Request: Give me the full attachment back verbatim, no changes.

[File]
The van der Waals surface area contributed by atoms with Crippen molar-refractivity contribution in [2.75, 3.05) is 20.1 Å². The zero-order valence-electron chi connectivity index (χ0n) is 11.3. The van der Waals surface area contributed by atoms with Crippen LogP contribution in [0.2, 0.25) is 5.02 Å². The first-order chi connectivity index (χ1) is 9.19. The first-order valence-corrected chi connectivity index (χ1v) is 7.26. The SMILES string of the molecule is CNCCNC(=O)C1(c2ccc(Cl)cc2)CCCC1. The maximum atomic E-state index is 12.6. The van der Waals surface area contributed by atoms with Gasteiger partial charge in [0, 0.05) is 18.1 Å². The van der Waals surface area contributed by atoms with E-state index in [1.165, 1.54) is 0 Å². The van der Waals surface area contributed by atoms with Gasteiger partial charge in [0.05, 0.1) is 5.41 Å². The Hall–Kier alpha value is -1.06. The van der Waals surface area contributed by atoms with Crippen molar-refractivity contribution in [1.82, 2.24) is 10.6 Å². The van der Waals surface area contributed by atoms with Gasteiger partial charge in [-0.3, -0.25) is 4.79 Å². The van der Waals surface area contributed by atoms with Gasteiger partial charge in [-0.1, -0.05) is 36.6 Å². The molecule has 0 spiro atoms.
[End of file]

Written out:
The van der Waals surface area contributed by atoms with Crippen molar-refractivity contribution in [2.75, 3.05) is 20.1 Å². The zero-order valence-electron chi connectivity index (χ0n) is 11.3. The van der Waals surface area contributed by atoms with Crippen LogP contribution in [0.2, 0.25) is 5.02 Å². The first-order chi connectivity index (χ1) is 9.19. The first-order valence-corrected chi connectivity index (χ1v) is 7.26. The SMILES string of the molecule is CNCCNC(=O)C1(c2ccc(Cl)cc2)CCCC1. The maximum atomic E-state index is 12.6. The van der Waals surface area contributed by atoms with Gasteiger partial charge in [0, 0.05) is 18.1 Å². The van der Waals surface area contributed by atoms with E-state index in [1.165, 1.54) is 0 Å². The van der Waals surface area contributed by atoms with Gasteiger partial charge in [0.05, 0.1) is 5.41 Å². The Hall–Kier alpha value is -1.06. The van der Waals surface area contributed by atoms with Crippen molar-refractivity contribution in [1.82, 2.24) is 10.6 Å². The van der Waals surface area contributed by atoms with Gasteiger partial charge in [-0.3, -0.25) is 4.79 Å². The van der Waals surface area contributed by atoms with Gasteiger partial charge in [-0.1, -0.05) is 36.6 Å². The molecule has 0 spiro atoms.